Initially Treasury proposed a tax of around 20% on a can of Coca Cola. The current tax will levy 2.1 cents per gram of sugar on all sweetened drinks, with the first 4g of sugar per 100ml exempt as an incentive to encourage industry to reformulate its drinks to reduce their sugar content.

A victory for public health

South Africans are among the top 10 consumers of sugary drinks in the world, and research has shown that drinking just one sugary fizzy drink a day increases ones’ chance of being overweight by 27% for adults and 55% for children. Diabetes alone claimed more than 25 000 lives in 2015, and public health facilities reported seeing 10 000 new diabetes cases every month last year.

“While the tax is a victory for public health, it is around 11% on a can and we would like it to be strengthened to 20% to really deter people,” said Malawana. “We will also be monitoring how the proceeds of the tax are used to ensure that government uses the money for health promotion.”

Over 30 countries worldwide are taxing sugary drinks, and South Africa joins Portugal, India, Saudi Arabia and Thailand who have passed similar taxes this year. – Health-e News.


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Wed, 29 Nov 2017
Calls to restructure economy to make it more inclusive

Trade and Industry Minister Rob Davies says there is a need to restructure the economy in order to ensure inclusive growth.

He also said the manufacturing sector, which has been faced with several challenges globally, has shown signs of being a creator of jobs through its linkages with several service sectors.

The Minister said this when briefing journalists on Tuesday after briefing the Portfolio Committee on Trade and Industry on the state of manufacturing, the Industrial Policy Action Plan (IPAP) and the World Trade Organisation.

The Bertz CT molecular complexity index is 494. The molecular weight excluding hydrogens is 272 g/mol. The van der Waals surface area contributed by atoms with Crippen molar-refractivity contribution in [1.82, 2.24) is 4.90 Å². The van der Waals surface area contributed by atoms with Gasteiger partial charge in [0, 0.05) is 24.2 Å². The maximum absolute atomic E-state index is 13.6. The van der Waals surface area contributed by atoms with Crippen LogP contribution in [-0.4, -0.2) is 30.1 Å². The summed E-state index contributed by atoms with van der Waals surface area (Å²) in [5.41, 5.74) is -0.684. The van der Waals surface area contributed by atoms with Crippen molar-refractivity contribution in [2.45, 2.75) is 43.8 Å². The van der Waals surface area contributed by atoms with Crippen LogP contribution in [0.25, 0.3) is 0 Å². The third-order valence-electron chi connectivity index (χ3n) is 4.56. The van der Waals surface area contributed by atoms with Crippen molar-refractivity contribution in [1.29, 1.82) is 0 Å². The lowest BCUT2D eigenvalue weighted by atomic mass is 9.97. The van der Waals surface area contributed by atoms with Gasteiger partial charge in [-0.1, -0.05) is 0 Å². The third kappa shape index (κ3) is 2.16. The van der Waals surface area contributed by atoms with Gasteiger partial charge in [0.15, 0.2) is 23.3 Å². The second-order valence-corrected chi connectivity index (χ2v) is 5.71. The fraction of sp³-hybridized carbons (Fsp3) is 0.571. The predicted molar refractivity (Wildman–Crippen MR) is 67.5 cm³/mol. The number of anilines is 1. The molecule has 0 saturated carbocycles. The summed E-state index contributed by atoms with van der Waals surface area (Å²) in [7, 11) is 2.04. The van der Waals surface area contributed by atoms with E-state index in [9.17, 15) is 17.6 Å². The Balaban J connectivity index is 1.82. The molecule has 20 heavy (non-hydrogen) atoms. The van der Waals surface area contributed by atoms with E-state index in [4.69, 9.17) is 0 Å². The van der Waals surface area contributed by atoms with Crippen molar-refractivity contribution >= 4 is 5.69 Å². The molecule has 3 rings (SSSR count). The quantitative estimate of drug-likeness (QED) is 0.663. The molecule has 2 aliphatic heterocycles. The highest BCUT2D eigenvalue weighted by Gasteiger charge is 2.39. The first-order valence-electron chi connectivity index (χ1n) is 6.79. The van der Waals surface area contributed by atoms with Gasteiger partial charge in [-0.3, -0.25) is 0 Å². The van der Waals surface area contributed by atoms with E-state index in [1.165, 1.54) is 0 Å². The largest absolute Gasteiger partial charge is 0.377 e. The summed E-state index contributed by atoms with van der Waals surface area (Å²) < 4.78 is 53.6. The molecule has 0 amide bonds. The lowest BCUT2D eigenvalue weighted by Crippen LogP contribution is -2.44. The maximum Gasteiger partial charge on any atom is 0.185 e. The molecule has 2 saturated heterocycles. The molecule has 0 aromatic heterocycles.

“The discussion that we had [when presenting to Parliament] we reiterated that the term radical economic transformation means we have to bring about changes in the structural characteristics of our economy as well as in the patterns of ownership.

“We will not be able to achieve higher levels of inclusive economic growth unless we move away from where we are, where colonialism left us as producers and exporters of primary commodities,” he said.

The Minister said despite several technological advances having taken place, including in the area of food technologies, the manufacturing sector has remained buoyant and has been able to continue to sustain jobs through linkages to other services sectors.

“Where worldwide we are seeing that manufacturing is not creating as many jobs as it used to create, it has very strong linkages to service sectors and multiplies through service sectors which means that manufacturing is critical and that linkage is critical to ensure that there are more jobs in an economy.”

In the earlier presentation to the committee, Members of Parliament were told that the manufacturing sector has the highest economic multipliers because of its value addition, linkages to the upstream production sectors of the economy, like mining and agriculture, as well as downstream services.

The sector continues to contribute directly to the Gross Domestic Product, employment, exports and human capital development.

Work being done to bolster investor confidence, address localisation challenges

The Minister said, meanwhile, that work was being done in several sectors, especially among manufacturers, to bolster investor confidence.

He said in several meetings held with investors, he has tried to persuade them that despite the lower than desirable economic growth, there is value to be added to the economy.

He also said that while the country was faced with a low level of investor confidence, the Industrial Action Policy Plan speaks directly to challenges that are seen as obstacles for investors through the actions that are envisaged in the Nine-Point Plan.

“What we do is to try and convince those investors that one, there is value to be added to this economy. Two, holding back and waiting for miracles … is not necessarily solving the problems,” he said.

He said the department has also assured investors that there will be meaningful support to assist investors to roll-out of your investment.

Meanwhile, the Minister also said that while there are a number of short-comings in the localisation strategy, they were being addressed through the tightening of regulations, as well as enforcing localisation determinations. –